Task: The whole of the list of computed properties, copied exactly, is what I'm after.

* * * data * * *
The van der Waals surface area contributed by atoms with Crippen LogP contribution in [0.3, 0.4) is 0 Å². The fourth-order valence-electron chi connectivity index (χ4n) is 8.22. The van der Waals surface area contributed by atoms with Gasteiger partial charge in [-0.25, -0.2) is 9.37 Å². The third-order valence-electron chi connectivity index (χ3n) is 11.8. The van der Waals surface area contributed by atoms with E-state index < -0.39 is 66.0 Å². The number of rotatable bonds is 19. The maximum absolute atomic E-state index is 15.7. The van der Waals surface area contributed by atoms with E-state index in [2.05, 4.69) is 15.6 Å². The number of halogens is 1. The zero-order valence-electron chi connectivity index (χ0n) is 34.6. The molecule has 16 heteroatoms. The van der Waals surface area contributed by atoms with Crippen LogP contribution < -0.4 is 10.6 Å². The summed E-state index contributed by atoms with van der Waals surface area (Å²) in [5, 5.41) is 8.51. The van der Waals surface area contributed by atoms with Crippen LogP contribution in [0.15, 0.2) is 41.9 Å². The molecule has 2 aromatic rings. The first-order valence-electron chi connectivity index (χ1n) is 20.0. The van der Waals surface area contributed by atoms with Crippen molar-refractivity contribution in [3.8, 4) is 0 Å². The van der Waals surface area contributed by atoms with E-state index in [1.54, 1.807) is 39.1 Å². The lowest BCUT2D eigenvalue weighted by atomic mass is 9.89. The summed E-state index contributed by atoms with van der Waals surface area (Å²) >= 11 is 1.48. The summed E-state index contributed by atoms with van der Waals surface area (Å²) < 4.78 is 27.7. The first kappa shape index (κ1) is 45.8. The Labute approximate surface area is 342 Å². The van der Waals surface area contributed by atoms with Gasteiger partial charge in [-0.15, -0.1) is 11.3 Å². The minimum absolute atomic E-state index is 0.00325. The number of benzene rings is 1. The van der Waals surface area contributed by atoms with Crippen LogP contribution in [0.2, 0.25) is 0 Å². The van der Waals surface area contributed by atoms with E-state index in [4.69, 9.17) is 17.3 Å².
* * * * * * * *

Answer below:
The van der Waals surface area contributed by atoms with Crippen LogP contribution in [0.3, 0.4) is 0 Å². The fourth-order valence-electron chi connectivity index (χ4n) is 8.22. The van der Waals surface area contributed by atoms with Gasteiger partial charge in [-0.25, -0.2) is 9.37 Å². The third-order valence-electron chi connectivity index (χ3n) is 11.8. The van der Waals surface area contributed by atoms with E-state index < -0.39 is 66.0 Å². The number of rotatable bonds is 19. The maximum absolute atomic E-state index is 15.7. The van der Waals surface area contributed by atoms with E-state index in [2.05, 4.69) is 15.6 Å². The number of halogens is 1. The zero-order valence-electron chi connectivity index (χ0n) is 34.6. The molecule has 16 heteroatoms. The van der Waals surface area contributed by atoms with Crippen LogP contribution < -0.4 is 10.6 Å². The summed E-state index contributed by atoms with van der Waals surface area (Å²) in [5, 5.41) is 8.51. The van der Waals surface area contributed by atoms with Crippen LogP contribution in [0.15, 0.2) is 41.9 Å². The molecule has 2 aromatic rings. The first-order valence-electron chi connectivity index (χ1n) is 20.0. The van der Waals surface area contributed by atoms with Crippen molar-refractivity contribution in [3.8, 4) is 0 Å². The van der Waals surface area contributed by atoms with E-state index in [1.54, 1.807) is 39.1 Å². The lowest BCUT2D eigenvalue weighted by atomic mass is 9.89. The summed E-state index contributed by atoms with van der Waals surface area (Å²) >= 11 is 1.48. The summed E-state index contributed by atoms with van der Waals surface area (Å²) < 4.78 is 27.7. The first kappa shape index (κ1) is 45.8. The Labute approximate surface area is 342 Å². The van der Waals surface area contributed by atoms with Gasteiger partial charge in [-0.15, -0.1) is 11.3 Å². The minimum absolute atomic E-state index is 0.00325. The number of benzene rings is 1. The van der Waals surface area contributed by atoms with Crippen LogP contribution in [0.2, 0.25) is 0 Å². The van der Waals surface area contributed by atoms with E-state index in [4.69, 9.17) is 17.3 Å².